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"This needs to be seen as the regeneration of Dunedin. There is a quarter of a billion dollars being spent on the stadium and the Dunedin Centre. If that's not a regeneration, I don't know what is.
"My view is that every child needs to do a stadium tour, every child needs to play on the stadium surface and every child needs to be involved with the games and the acts. Because it is those children who will pester their parents to come along.
"I want to make sure the community as a whole is involved. It is more than a rugby stadium."
The Welshman was shoulder-tapped for the role of chief executive of Dunedin Venues Management Ltd, which will see him manage Forsyth Barr Stadium as well as the redevelopment of the Dunedin Centre.
His CV includes roles as chief executive of the Queens Park Rangers football club, London Wasps rugby club, concert promotion and control of the Manchester Arena and, most recently, managing director of DHP Group, specialising in the management of bands, venues and events.
Mr Davies (51) has negotiated an annual salary of up to $250,000 for his role as chief executive.
But if his work ethic in the first 48 hours of the job is anything to go by, he will have few critics.
He arrived on Friday and got straight to work on Saturday, spending time "meeting and greeting" representatives from the University of Otago, Forsyth Barr, Dunedin City Council and Tourism Dunedin, among others.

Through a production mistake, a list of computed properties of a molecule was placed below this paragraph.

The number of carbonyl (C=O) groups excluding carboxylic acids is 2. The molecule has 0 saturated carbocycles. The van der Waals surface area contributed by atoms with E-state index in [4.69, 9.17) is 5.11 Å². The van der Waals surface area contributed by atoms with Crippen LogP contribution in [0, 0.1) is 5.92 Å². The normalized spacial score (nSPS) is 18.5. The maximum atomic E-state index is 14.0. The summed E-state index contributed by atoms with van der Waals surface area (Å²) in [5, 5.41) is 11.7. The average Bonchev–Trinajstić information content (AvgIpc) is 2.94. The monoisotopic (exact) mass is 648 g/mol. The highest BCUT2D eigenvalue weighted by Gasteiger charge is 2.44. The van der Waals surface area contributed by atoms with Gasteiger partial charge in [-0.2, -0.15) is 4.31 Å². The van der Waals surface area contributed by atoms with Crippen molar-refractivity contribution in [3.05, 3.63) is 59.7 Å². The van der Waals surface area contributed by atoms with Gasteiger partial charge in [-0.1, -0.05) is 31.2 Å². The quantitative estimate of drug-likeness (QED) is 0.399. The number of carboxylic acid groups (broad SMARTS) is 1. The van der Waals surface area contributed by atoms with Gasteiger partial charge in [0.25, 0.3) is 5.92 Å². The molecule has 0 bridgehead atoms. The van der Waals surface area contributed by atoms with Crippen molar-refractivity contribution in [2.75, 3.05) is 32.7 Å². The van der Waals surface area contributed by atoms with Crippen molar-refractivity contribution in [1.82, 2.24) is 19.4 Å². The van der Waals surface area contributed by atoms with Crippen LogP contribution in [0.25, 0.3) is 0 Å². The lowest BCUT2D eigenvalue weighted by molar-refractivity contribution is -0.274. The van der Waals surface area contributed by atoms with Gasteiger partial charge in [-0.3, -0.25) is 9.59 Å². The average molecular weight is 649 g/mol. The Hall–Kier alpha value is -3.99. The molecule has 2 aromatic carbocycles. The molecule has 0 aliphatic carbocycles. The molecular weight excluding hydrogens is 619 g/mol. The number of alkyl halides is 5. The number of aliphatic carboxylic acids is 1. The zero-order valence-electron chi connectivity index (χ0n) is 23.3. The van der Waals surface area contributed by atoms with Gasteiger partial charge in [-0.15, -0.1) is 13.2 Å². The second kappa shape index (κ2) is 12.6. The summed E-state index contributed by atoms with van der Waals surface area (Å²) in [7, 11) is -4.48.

Mr Davies said when he was offered the job he wanted to start as soon as possible.
"I think there is a real job to be done, which is why I took the job when I was offered it."
But he also understood detractors were likely to come with his position.
"I fully understand people are not going to give me two thumbs up within 48 hours, but I hope I can turn some of the negative publicity into positive publicity.
"I think there is always going to be people who see any large civic undertaking in a negative light and there is nothing I can say to change that perception.
"At some stage in the future, I hope they turn round and say 'he was worth every penny'."
Mr Davies said the stadium needed to be seen as more than a rugby stadium.
"For the stadium to be a success, it needs to offer both a good customer experience combined with a community experience."
Mr Davies said he wanted the range of events to be as wide as possible. He listed examples such as a show-jumping event, a military tattoo and a speedway.
Mr Davies has many New Zealand connections, mainly in rugby circles, from his time as the chief executive of the London Wasps rugby club.
His wife, Sonia, and their youngest child, Isabelle (13), will arrive in Dunedin in a couple of weeks. His elder daughters Charlotte (21) and Lydia (19) will remain in the UK to study but are expected to come out for holidays.
He speaks effusively of his new home city but asked whether he will support the All Blacks or Wales in a test and his answer is unequivocal.
"I was brought up by Welsh-speaking parents, and I'm 51 now and that loyalty is never going to change."